A monthlong drop in U.S. stocks intensified in afternoon trading Wednesday, sending the Dow Jones industrial average down more than 400 points at one point and putting the index on track for its biggest loss in more than a year.
At the close of trading on Wall Street, the Dow had recovered but was still down 173.45 points, or 1.06 percent, at 16,141.74. The Standard & Poor's 500 index was down 15.21 points, or 0.28 percent, at 1,862.49. The Nasdaq composite lost 11.85 points, or 2.28 percent, to 4,215.32.
The drop was fueled by investor fears that Europe could slip into recession. Worrisome economic news in the United States also drove Wednesday's selling.
The sell-off erased the stock market's gains for 2014. It pushed the Nasdaq composite toward a correction. And it sent investors scrambling for the safety of U.S. government bonds.
"It's a function of the U.S. being the best house in a bad neighborhood," said Terry Sandven, chief equity strategist at U.S. Bank Wealth Management. "There's still uncertainty about economic growth, primarily on a global basis."
Until late September, the market had moved higher for most of 2014 as U.S. corporate earnings kept up record growth and the economy strengthened.
Stocks, though, have been declining for nearly a month as investors have grown increasingly nervous about slowing global growth. While the U.S. economy remains healthy, investors are concerned that earnings growth will fade this year and next because of the slowdown in Europe and, to a lesser degree, China.
Wednesday's slide brings the stock market closer to a correction. That happens when a benchmark index like the S&P 500 falls 10 percent or more from a recent peak.
The S&P 500 hit its most recent peak of 2,011.36 on Sept. 18. It would have to close at 1,810.22 to mark a correction. The last time that happened was October 2011.
The correction threshold for the Dow is 15,551. The Nasdaq's is 4,138. The Nasdaq traded below that threshold on Wednesday and could match the widely accepted definition of being in a correction if it closes below that point.
Parts of the market are already in correction, which has some analysts calling for caution. Small-company stocks, as measured by the Russell 2000 index, have fallen 12.8 percent since hitting a peak in July and are down 9.5 percent for the year.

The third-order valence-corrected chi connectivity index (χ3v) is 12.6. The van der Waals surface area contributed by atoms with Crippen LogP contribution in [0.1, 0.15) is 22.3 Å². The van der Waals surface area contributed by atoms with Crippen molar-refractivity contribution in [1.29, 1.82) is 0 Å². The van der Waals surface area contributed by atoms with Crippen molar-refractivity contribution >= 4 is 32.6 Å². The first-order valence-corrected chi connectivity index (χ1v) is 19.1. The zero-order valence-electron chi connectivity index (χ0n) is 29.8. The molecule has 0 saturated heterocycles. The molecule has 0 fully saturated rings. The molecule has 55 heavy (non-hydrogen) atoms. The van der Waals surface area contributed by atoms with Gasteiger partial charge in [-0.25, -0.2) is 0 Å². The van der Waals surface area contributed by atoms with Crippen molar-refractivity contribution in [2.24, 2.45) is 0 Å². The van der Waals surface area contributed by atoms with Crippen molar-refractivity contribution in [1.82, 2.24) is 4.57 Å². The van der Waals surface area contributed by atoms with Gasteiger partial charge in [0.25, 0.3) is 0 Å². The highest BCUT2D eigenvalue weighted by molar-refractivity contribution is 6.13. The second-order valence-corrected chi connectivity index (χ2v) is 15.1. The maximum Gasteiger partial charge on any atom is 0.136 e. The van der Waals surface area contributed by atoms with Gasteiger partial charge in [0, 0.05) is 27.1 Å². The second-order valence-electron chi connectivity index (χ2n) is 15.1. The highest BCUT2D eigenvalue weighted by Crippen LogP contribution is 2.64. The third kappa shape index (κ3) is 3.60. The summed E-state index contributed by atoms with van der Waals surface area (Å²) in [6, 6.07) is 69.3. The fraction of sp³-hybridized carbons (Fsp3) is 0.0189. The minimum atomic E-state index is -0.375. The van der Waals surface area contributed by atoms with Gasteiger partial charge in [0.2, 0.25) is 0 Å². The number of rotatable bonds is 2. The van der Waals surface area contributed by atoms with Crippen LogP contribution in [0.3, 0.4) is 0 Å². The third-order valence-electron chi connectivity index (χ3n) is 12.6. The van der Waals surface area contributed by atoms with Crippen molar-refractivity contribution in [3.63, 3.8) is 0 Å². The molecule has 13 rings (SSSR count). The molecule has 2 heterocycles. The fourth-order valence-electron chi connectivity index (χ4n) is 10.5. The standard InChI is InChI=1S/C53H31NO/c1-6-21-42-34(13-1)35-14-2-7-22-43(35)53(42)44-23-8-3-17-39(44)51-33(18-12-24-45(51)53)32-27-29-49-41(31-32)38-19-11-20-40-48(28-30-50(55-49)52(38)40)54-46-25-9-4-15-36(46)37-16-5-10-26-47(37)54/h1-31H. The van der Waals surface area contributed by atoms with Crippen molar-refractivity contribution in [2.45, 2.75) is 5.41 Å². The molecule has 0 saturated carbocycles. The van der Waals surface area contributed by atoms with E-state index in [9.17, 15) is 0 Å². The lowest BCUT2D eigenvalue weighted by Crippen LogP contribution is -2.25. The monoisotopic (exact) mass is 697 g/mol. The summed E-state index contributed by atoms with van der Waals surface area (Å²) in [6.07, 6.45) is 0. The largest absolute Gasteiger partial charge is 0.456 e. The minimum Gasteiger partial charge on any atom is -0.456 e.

Many market watchers say occasional corrections are a healthy phenomenon over the long term and give investors an opportunity to add to their holdings at a lower cost.
"That's why it' so important to stay invested at a time like this, rather than think it's a time to get out," said investment strategist Kate Warne, at Edward Jones.
Bond prices soared Wednesday as traders dumped risky assets and parked their money in investments seen as relatively safe, such as U.S. government debt. That pushed the yield on the 10-year Treasury note briefly below 2 percent, the lowest level in more than a year.
Early on, the yield on the 10-year Treasury note plunged to 1.91 percent from 2.20 percent the day before, or 29 basis points, a huge move. It recovered to 2.14 percent in afternoon trading. Bond yields fall when their prices rise.
"It typically takes weeks for 10-year Treasurys to move 29 basis points," noted Tom Di Galoma, head of fixed income rates in New York at ED&F Man Capital. "Today it moved 29 basis points in 5 minutes."
Investors got discouraging U.S. economic news early Wednesday, when the Commerce Department reported that retail sales declined 0.3 percent in September from the previous month. Purchases of autos, gasoline, furniture and clothing slowed.
Retail sales have risen 4.3 percent over the past 12 months, slightly below their historical pace.
A snapshot of manufacturing activity didn't bolster optimism.
The Federal Reserve Bank of New York's Empire State Manufacturing index dropped sharply from 27.5 to 6.2 in October as new orders shrank and shipments barely rose. The latest reading marks the slowest pace of growth in six months.
All 10 sectors in the S&P 500 declined, led by financial stocks, which slid 2.1 percent.